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Bill Sebald Interview – Founder & Managing Partner of Greenlane Search Marketing

Today we have selected Bill Sebald to take his Interview. He is the Founder & Managing Partner of Greenlane Search Marketing LLC.

First of all, how are you and your team doing in these COVID-19 times?

We followed the safety guidelines and mandates and began working exclusively from home. We are still exclusively working from home (despite having an office lease to cover). Greenlane is very lucky to have a great team and clients. Every single one of us supported each other through the hardest moments. We are one of the fortunate companies who weathered the storm and stayed profitable. As difficult as it has been, I believe we have become an even closer family.

Tell us about you, your career, how you founded or joined this company.

I always wanted to own my own business. After finishing college, I bounced around looking for an industry that spoke to me. I tinkered in design, printing, IT, the music business, and banking. Finally, I found eCommerce. eBay had begun operations, and I enjoyed selling online. This led to learning digital marketing.

Instead of Grad School, I studied digital marketing every night. I was coming into my late 20’s and quite concerned I hadn’t found my career, so I was extremely motivated to learn. I built, broke, fixed, and promoted websites as experiments. I consumed everything and put it into practice. After a few years, I was confident enough to start consulting on digital marketing. My biggest break came with a job at GSI Commerce. I was suddenly in the big leagues working on brands like NFL, Toys R Us, and many other marquee names.

I was always watching and studying the leaders of my different jobs. In hindsight, some were good. Some were poor. I took mental notes. After six years at GSI, I felt I had the experience, knowledge, and opinions to create my own company and build one that had a valuable service offering. My digital marketing agency, Greenlane, is an offshoot of GSI with our own adjustments. It’s the culmination of everything I had been through to date.

How does your company innovate?

The backbone of the company was an innovation. We found a different way of delivering a service. In a consulting position, we understand our role is to help companies reach their business goals. But we knew to be successful, we needed to find a way to be more engaged with our clients. We deprioritized internal scaling for a higher-quality output. The first five years were hard—a lot of work. But we eventually figured out how to balance our own profitability while generating profit for our clients.  In time, we grew our reputation for good work. Now 8 years later, our number one driver of new business is referrals from our past customers.

How the coronavirus pandemic affects your business, and how are you coping?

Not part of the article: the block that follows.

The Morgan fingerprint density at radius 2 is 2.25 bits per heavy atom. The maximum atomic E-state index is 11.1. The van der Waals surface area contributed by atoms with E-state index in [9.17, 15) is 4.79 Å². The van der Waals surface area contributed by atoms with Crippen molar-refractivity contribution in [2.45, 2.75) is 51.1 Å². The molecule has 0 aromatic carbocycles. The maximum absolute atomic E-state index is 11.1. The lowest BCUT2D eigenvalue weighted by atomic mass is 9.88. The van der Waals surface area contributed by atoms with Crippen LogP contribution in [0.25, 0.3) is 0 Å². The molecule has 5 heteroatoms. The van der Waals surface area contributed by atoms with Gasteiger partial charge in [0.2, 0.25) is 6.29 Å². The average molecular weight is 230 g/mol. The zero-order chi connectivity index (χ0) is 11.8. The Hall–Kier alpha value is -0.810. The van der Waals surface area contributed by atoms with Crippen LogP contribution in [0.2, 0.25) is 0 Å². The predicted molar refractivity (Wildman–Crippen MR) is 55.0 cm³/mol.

The biggest problem was uncertainty with our clients. We weren’t sure how they were going to fare. We lost a few brick-and-mortar clients immediately, but our eCommerce clients stayed. In fact, they grew because people were now relying more on eCommerce. New business all but stopped for about five months. But the new business leads (as of this writing) are higher today than they have been in the last few years.

Did you have to make difficult choices, and what are the lessons learned?

My partner and I always agreed to keep plenty of money in the business in an emergency. Even our accountant thought we were holding more cash than we needed to. We weren’t rushing our own wealth. We started the company without financial help, and we wanted to weather any storm without financial help. Granted, the pandemic was an emergency we didn’t fully plan for, but we were able to cover salaries and avoid layoffs. I believe mistakes and failure is a great teacher, but in this case, a smart practice played out to be a great teacher as well. We trust in ourselves more, and we are more confident about the decisions we made.

What specific tools, software, and management skills are you using to navigate this crisis?

We didn’t invest in tools or software for help. But we did immediately stop to take inventory of everyone’s feelings, fears, pressures, and so on. We were all frightened, and we chose to be transparent. We are a people business, so there was really no other choice but to support our people. They, in turn, supported us as owners. We truly felt we were all in this together, and I think in hindsight, that was a very important feeling during this pandemic.

Who are your competitors? And how do you plan to stay in the game?

We have competitors of all shapes and sizes, from big agencies to small design firms that promote digital marketing talents. But while they could be seen as a “jack of all trades, master of none,” we are focused on only a few areas where we are truly masters. This has served us very well. An early concern was whether brands would want to work with a small digital marketing shop. But we found that even Fortune 500 companies were calling us. They didn’t care about our size because they saw us as an alternative to what they were dissatisfied with. In the same way, Greenlane became a company built as an alternative to what we were dissatisfied with.

Your final thoughts

I am beyond lucky for my team and my clients. I feel like I owe them more than just helping us operate a functional business. I owe them for helping bring all my years of work to a place of absolute security. And for that, I am loyal and always trying to repay them.

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